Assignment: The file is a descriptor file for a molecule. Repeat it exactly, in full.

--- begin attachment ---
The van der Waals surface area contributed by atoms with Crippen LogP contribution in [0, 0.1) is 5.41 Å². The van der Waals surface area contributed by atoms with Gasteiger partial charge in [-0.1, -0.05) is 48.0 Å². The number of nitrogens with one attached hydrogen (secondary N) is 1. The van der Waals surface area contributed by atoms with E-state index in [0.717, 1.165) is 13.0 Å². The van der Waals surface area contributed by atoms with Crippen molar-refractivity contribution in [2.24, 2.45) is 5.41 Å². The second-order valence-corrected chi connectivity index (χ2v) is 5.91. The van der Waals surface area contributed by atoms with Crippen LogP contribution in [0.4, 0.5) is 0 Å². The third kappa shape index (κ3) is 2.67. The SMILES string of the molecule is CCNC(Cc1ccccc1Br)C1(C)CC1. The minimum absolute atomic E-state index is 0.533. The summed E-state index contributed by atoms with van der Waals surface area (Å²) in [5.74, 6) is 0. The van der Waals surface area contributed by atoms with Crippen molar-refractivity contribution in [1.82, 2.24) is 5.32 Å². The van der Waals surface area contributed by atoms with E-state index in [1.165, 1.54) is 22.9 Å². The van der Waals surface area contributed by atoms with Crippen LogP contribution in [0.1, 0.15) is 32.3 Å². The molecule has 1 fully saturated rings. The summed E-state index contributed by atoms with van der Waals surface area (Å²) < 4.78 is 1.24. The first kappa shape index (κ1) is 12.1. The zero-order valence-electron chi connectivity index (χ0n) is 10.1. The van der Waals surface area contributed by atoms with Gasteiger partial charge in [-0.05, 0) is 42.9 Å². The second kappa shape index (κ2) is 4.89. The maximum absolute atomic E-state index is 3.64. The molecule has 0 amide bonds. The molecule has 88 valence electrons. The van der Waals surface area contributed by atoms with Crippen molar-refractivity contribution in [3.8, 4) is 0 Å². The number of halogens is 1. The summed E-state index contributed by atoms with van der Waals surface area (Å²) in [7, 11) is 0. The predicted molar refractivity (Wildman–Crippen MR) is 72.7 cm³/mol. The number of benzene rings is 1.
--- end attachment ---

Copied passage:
The van der Waals surface area contributed by atoms with Crippen LogP contribution in [0, 0.1) is 5.41 Å². The van der Waals surface area contributed by atoms with Gasteiger partial charge in [-0.1, -0.05) is 48.0 Å². The number of nitrogens with one attached hydrogen (secondary N) is 1. The van der Waals surface area contributed by atoms with E-state index in [0.717, 1.165) is 13.0 Å². The van der Waals surface area contributed by atoms with Crippen molar-refractivity contribution in [2.24, 2.45) is 5.41 Å². The second-order valence-corrected chi connectivity index (χ2v) is 5.91. The van der Waals surface area contributed by atoms with Crippen LogP contribution in [0.4, 0.5) is 0 Å². The third kappa shape index (κ3) is 2.67. The SMILES string of the molecule is CCNC(Cc1ccccc1Br)C1(C)CC1. The minimum absolute atomic E-state index is 0.533. The summed E-state index contributed by atoms with van der Waals surface area (Å²) in [5.74, 6) is 0. The van der Waals surface area contributed by atoms with Crippen molar-refractivity contribution in [1.82, 2.24) is 5.32 Å². The van der Waals surface area contributed by atoms with E-state index in [1.165, 1.54) is 22.9 Å². The van der Waals surface area contributed by atoms with Crippen LogP contribution in [0.1, 0.15) is 32.3 Å². The molecule has 1 fully saturated rings. The summed E-state index contributed by atoms with van der Waals surface area (Å²) < 4.78 is 1.24. The first kappa shape index (κ1) is 12.1. The zero-order valence-electron chi connectivity index (χ0n) is 10.1. The van der Waals surface area contributed by atoms with Gasteiger partial charge in [-0.05, 0) is 42.9 Å². The second kappa shape index (κ2) is 4.89. The maximum absolute atomic E-state index is 3.64. The molecule has 0 amide bonds. The molecule has 88 valence electrons. The van der Waals surface area contributed by atoms with Crippen molar-refractivity contribution in [3.8, 4) is 0 Å². The number of halogens is 1. The summed E-state index contributed by atoms with van der Waals surface area (Å²) in [7, 11) is 0. The predicted molar refractivity (Wildman–Crippen MR) is 72.7 cm³/mol. The number of benzene rings is 1.